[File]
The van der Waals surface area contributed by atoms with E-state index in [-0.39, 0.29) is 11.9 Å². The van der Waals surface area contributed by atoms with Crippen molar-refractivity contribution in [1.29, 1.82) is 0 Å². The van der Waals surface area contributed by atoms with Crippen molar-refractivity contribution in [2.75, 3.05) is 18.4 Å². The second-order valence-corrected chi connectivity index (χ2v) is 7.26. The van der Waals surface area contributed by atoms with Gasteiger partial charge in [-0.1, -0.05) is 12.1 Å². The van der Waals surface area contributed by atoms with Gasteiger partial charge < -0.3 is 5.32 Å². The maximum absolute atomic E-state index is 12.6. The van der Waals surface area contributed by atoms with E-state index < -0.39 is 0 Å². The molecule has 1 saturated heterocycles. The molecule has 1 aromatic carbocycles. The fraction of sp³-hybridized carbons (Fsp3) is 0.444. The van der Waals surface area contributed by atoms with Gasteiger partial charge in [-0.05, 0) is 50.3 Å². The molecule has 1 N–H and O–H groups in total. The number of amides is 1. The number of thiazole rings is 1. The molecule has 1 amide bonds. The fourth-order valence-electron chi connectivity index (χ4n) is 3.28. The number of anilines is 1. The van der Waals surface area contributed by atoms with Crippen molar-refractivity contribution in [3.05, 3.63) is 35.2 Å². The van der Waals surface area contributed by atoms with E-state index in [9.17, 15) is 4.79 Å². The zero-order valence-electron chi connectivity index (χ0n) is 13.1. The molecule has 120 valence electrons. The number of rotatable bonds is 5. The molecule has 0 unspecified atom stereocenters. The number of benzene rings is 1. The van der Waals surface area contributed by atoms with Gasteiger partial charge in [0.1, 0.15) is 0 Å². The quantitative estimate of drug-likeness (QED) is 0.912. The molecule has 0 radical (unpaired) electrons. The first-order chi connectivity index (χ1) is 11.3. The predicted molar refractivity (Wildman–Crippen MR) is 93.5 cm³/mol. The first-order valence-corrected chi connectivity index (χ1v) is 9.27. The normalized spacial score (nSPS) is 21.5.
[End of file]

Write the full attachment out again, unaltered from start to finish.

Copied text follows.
The van der Waals surface area contributed by atoms with E-state index in [-0.39, 0.29) is 11.9 Å². The van der Waals surface area contributed by atoms with Crippen molar-refractivity contribution in [1.29, 1.82) is 0 Å². The van der Waals surface area contributed by atoms with Crippen molar-refractivity contribution in [2.75, 3.05) is 18.4 Å². The second-order valence-corrected chi connectivity index (χ2v) is 7.26. The van der Waals surface area contributed by atoms with Gasteiger partial charge in [-0.1, -0.05) is 12.1 Å². The van der Waals surface area contributed by atoms with Gasteiger partial charge < -0.3 is 5.32 Å². The maximum absolute atomic E-state index is 12.6. The van der Waals surface area contributed by atoms with E-state index < -0.39 is 0 Å². The molecule has 1 saturated heterocycles. The molecule has 1 aromatic carbocycles. The fraction of sp³-hybridized carbons (Fsp3) is 0.444. The van der Waals surface area contributed by atoms with Gasteiger partial charge in [-0.05, 0) is 50.3 Å². The molecule has 1 N–H and O–H groups in total. The number of amides is 1. The number of thiazole rings is 1. The molecule has 1 amide bonds. The fourth-order valence-electron chi connectivity index (χ4n) is 3.28. The number of anilines is 1. The van der Waals surface area contributed by atoms with Crippen molar-refractivity contribution in [3.05, 3.63) is 35.2 Å². The van der Waals surface area contributed by atoms with E-state index in [9.17, 15) is 4.79 Å². The zero-order valence-electron chi connectivity index (χ0n) is 13.1. The molecule has 120 valence electrons. The number of rotatable bonds is 5. The molecule has 0 unspecified atom stereocenters. The number of benzene rings is 1. The van der Waals surface area contributed by atoms with Gasteiger partial charge in [0.1, 0.15) is 0 Å². The quantitative estimate of drug-likeness (QED) is 0.912. The molecule has 0 radical (unpaired) electrons. The first-order chi connectivity index (χ1) is 11.3. The predicted molar refractivity (Wildman–Crippen MR) is 93.5 cm³/mol. The first-order valence-corrected chi connectivity index (χ1v) is 9.27. The normalized spacial score (nSPS) is 21.5.